Well now, I’m sure you would prefer not to fail any exams before coming to this realisation, but would rather employ this matured outlook as soon as possible and thus avoid terrible slip-ups along the way. So then, as a student who has lived through sixth form, I will share my perspectives and experiences in attempt to clear these muddy waters for you.
The Matured Outlook
First and foremost, I will expand upon this idea of being more ‘independent’ and ‘mature’ as I have frequently used these words without explaining what they really mean in the context of a student’s character.
A refreshing sense of freedom may be felt now that you are free to wear the clothes of your choice instead of a school uniform. This is the most obvious manifestation of your independence, which basically implies the following:
Just like you are able to decide on your physical appearance and identity, you are now fully in control of the subjects you wish to pursue; the quality and quantity of studying outside of school; creating beneficial opportunities for yourself; deciding whether or not to submit homework; your relationships with the staff; your punctuation; your attendance; etc.
It may sound absurd (and even tempting for some rebellious souls), but it is true, the school will not hunt you down with pitchforks and burning torches if you don’t hand in homework, don’t do classwork, show up late to school or not show up at all. In lower years that was the case, but that was only done to keep the younger students on a safe path with their education, as at those ages, a young person’s mind is much more easily influenced by the external environment, making them more susceptible to being led astray into habits that may be disadvantageous in later life.
Those were the days when bunking lessons and skipping school was an exciting thing to do, but it can’t last forever. A young student doesn’t necessarily think of the consequences of not respecting their education, so the role of the staff is to also guide the young student on the right path until they are developed enough to see this for themselves. This is the position you find yourself in now.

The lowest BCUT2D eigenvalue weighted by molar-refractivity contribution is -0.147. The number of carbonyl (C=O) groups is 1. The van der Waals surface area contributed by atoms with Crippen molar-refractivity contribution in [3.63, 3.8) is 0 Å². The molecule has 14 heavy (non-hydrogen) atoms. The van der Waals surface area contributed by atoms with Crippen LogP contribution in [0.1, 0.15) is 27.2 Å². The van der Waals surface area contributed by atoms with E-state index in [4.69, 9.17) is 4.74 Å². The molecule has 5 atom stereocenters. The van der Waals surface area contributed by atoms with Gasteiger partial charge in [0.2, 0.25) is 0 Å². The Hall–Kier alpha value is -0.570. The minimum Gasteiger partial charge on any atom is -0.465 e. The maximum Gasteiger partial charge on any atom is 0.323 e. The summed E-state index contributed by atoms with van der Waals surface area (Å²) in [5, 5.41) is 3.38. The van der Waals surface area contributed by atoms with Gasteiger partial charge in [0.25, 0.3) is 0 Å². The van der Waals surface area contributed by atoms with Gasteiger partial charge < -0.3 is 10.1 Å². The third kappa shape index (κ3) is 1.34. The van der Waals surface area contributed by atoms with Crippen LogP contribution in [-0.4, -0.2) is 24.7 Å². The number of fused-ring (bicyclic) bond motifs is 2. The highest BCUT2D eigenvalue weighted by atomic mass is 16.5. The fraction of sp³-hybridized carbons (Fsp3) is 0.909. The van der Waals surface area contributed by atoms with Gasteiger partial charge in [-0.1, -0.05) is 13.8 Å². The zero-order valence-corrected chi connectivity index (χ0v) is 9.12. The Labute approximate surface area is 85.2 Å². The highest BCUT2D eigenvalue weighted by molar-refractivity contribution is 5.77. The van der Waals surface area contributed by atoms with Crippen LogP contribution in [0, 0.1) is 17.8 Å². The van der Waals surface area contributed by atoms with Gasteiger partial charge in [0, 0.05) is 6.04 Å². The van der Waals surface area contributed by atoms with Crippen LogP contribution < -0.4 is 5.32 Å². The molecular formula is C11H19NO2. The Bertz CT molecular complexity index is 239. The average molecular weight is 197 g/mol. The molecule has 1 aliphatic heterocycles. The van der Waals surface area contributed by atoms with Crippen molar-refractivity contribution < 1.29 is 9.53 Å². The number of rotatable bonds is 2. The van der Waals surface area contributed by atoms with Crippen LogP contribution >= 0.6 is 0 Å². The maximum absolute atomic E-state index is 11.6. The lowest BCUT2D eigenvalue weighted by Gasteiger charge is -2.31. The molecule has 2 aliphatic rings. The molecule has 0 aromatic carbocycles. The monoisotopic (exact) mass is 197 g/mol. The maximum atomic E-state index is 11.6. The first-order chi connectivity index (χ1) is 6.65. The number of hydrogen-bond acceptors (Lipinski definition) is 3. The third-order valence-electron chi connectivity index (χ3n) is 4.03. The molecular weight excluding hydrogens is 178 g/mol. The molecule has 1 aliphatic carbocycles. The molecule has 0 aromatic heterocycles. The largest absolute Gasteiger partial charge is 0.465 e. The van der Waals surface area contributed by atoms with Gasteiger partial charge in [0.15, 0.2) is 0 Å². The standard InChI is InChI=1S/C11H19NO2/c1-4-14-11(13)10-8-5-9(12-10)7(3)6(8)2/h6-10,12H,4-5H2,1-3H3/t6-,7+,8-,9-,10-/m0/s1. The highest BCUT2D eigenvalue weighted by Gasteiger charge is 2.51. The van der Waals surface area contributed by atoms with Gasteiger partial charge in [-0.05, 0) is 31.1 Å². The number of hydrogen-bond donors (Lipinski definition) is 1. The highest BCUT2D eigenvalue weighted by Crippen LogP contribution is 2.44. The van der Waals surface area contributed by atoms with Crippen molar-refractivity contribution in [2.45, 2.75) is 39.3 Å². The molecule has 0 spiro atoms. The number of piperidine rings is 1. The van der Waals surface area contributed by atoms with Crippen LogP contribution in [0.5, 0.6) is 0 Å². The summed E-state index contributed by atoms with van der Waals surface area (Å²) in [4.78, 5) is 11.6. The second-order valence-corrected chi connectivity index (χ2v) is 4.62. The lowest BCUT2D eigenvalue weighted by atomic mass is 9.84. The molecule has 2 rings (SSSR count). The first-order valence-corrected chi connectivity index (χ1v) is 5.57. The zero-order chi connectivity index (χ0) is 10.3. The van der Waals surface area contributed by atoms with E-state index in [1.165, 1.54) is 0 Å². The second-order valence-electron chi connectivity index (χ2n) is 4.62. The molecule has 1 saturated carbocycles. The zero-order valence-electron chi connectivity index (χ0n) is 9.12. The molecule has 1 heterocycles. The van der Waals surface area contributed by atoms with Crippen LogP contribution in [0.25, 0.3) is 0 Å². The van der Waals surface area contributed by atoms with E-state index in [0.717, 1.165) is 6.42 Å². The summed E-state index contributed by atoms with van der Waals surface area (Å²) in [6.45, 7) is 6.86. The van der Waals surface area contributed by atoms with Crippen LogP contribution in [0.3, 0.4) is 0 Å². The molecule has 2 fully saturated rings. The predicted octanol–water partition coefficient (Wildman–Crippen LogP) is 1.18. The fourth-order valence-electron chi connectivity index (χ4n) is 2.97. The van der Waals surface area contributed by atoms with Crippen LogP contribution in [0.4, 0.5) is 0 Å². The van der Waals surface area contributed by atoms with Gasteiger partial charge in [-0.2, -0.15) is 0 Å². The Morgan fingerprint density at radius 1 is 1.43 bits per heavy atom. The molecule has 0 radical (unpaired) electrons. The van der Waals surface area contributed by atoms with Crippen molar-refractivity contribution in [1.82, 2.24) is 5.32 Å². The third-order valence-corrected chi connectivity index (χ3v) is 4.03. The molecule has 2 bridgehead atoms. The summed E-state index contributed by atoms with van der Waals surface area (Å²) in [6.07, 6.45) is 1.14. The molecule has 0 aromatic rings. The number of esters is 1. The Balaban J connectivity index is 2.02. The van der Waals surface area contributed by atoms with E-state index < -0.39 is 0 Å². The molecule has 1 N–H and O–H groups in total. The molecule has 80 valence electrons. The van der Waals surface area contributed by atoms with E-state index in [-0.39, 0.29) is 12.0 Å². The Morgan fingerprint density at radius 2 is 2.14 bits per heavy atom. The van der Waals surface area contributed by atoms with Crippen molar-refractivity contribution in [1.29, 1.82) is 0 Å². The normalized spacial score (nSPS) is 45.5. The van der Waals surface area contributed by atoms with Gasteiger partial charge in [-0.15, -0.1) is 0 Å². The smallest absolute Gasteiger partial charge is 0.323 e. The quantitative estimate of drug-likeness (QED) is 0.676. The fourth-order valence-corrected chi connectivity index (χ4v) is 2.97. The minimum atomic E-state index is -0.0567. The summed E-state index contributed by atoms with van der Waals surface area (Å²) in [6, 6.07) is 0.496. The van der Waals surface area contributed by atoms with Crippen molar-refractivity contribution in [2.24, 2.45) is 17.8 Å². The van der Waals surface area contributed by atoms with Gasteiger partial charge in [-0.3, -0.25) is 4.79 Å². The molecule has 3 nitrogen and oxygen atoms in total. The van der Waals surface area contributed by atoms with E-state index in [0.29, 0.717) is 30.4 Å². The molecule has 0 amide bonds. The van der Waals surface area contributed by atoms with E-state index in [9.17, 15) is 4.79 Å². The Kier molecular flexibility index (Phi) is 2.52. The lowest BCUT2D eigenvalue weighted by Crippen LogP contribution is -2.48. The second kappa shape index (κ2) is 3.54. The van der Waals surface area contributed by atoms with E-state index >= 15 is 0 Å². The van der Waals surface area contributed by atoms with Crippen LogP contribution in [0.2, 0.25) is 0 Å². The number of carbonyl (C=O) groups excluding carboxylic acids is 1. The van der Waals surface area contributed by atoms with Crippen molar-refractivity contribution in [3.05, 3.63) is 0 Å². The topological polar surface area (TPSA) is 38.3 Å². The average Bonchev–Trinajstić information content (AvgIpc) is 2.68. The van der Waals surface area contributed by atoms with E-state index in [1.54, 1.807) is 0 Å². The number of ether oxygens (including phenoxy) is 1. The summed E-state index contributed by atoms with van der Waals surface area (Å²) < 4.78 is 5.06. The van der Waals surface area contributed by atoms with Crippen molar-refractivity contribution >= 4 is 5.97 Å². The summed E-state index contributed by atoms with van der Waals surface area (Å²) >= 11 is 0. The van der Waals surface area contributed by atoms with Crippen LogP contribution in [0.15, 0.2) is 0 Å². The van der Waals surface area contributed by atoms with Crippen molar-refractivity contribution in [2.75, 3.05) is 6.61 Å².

Making the most important choice
Okay, so I’m ready to begin, I feel assertive and want to make these next few years a success, but I don’t even know what subjects to choose!
First things first, this is one of the most important decisions that you will face in sixth form, for it will shape the opportunities and choices that will appear in the future to help shape your career. A lot of people’s careers are shaped by the choices they’ve made at this stage, but from what I’ve seen around me, most people tend to pursue careers completely different from the choices they made this early in life, so don’t worry if you still don’t know what you want to be in the future, the pressure isn’t that big and you’ll have many chances to change. The good thing about making A-level choices is that it will give you an early chance to start exploring subjects that you are very curious and interested about, which will naturally lead you to finding out who you are and what you are interested about for your future career.
And here comes the biggest mistake that I see so many (too many) people doing when making these choices: they choose the subjects that they are good at, but don’t necessarily enjoy or have any interest in. They show good potential to succeed in it, but zero personal connection with it. Well, you may ask, “What’s wrong with that? At least they’ll find it easier and get better exam results...” but that’s a short-term way of looking at it. Two years of doing a subject that you don’t really like is a long, time, a long, boring, uninspiring time, enough to make you sick and tired of the subject by the end of it. It is much wiser to choose the subject that you like doing, and see yourself doing for the next two or more years.